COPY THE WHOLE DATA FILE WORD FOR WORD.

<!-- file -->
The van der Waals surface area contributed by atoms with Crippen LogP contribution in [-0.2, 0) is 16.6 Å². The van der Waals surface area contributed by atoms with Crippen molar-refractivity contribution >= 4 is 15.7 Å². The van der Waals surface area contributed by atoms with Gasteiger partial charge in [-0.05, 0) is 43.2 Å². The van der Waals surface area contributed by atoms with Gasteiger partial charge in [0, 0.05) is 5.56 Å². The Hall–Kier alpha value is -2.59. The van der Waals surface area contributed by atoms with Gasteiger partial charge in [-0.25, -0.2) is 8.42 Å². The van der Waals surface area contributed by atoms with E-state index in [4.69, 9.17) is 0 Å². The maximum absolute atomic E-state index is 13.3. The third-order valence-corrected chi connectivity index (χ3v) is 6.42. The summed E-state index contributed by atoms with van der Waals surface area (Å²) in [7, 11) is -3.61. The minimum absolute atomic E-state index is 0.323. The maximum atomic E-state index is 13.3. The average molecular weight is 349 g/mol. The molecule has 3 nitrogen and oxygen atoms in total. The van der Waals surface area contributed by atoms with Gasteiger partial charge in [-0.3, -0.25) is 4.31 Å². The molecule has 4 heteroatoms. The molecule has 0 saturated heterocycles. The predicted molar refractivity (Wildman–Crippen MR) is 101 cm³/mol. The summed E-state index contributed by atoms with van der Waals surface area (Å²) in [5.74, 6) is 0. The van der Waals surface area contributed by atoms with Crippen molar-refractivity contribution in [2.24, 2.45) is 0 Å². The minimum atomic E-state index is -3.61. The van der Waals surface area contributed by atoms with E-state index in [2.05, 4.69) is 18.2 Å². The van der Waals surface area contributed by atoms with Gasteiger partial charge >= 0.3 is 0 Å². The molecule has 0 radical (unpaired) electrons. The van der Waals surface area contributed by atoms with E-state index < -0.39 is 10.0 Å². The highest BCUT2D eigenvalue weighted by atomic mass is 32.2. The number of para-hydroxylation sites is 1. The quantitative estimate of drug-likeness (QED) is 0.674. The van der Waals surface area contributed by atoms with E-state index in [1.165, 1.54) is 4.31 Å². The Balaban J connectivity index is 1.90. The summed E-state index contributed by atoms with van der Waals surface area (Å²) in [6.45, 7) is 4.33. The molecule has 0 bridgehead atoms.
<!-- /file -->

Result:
The van der Waals surface area contributed by atoms with Crippen LogP contribution in [-0.2, 0) is 16.6 Å². The van der Waals surface area contributed by atoms with Crippen molar-refractivity contribution >= 4 is 15.7 Å². The van der Waals surface area contributed by atoms with Gasteiger partial charge in [-0.05, 0) is 43.2 Å². The van der Waals surface area contributed by atoms with Gasteiger partial charge in [0, 0.05) is 5.56 Å². The Hall–Kier alpha value is -2.59. The van der Waals surface area contributed by atoms with Gasteiger partial charge in [-0.25, -0.2) is 8.42 Å². The van der Waals surface area contributed by atoms with E-state index in [4.69, 9.17) is 0 Å². The maximum absolute atomic E-state index is 13.3. The third-order valence-corrected chi connectivity index (χ3v) is 6.42. The summed E-state index contributed by atoms with van der Waals surface area (Å²) in [7, 11) is -3.61. The minimum absolute atomic E-state index is 0.323. The maximum atomic E-state index is 13.3. The average molecular weight is 349 g/mol. The molecule has 3 nitrogen and oxygen atoms in total. The van der Waals surface area contributed by atoms with Gasteiger partial charge in [-0.3, -0.25) is 4.31 Å². The molecule has 4 heteroatoms. The molecule has 0 saturated heterocycles. The predicted molar refractivity (Wildman–Crippen MR) is 101 cm³/mol. The summed E-state index contributed by atoms with van der Waals surface area (Å²) in [5.74, 6) is 0. The van der Waals surface area contributed by atoms with Crippen molar-refractivity contribution in [2.24, 2.45) is 0 Å². The minimum atomic E-state index is -3.61. The van der Waals surface area contributed by atoms with E-state index in [2.05, 4.69) is 18.2 Å². The van der Waals surface area contributed by atoms with Gasteiger partial charge >= 0.3 is 0 Å². The molecule has 0 radical (unpaired) electrons. The van der Waals surface area contributed by atoms with E-state index < -0.39 is 10.0 Å². The highest BCUT2D eigenvalue weighted by atomic mass is 32.2. The number of para-hydroxylation sites is 1. The quantitative estimate of drug-likeness (QED) is 0.674. The van der Waals surface area contributed by atoms with E-state index in [1.165, 1.54) is 4.31 Å². The Balaban J connectivity index is 1.90. The summed E-state index contributed by atoms with van der Waals surface area (Å²) in [6.45, 7) is 4.33. The molecule has 0 bridgehead atoms.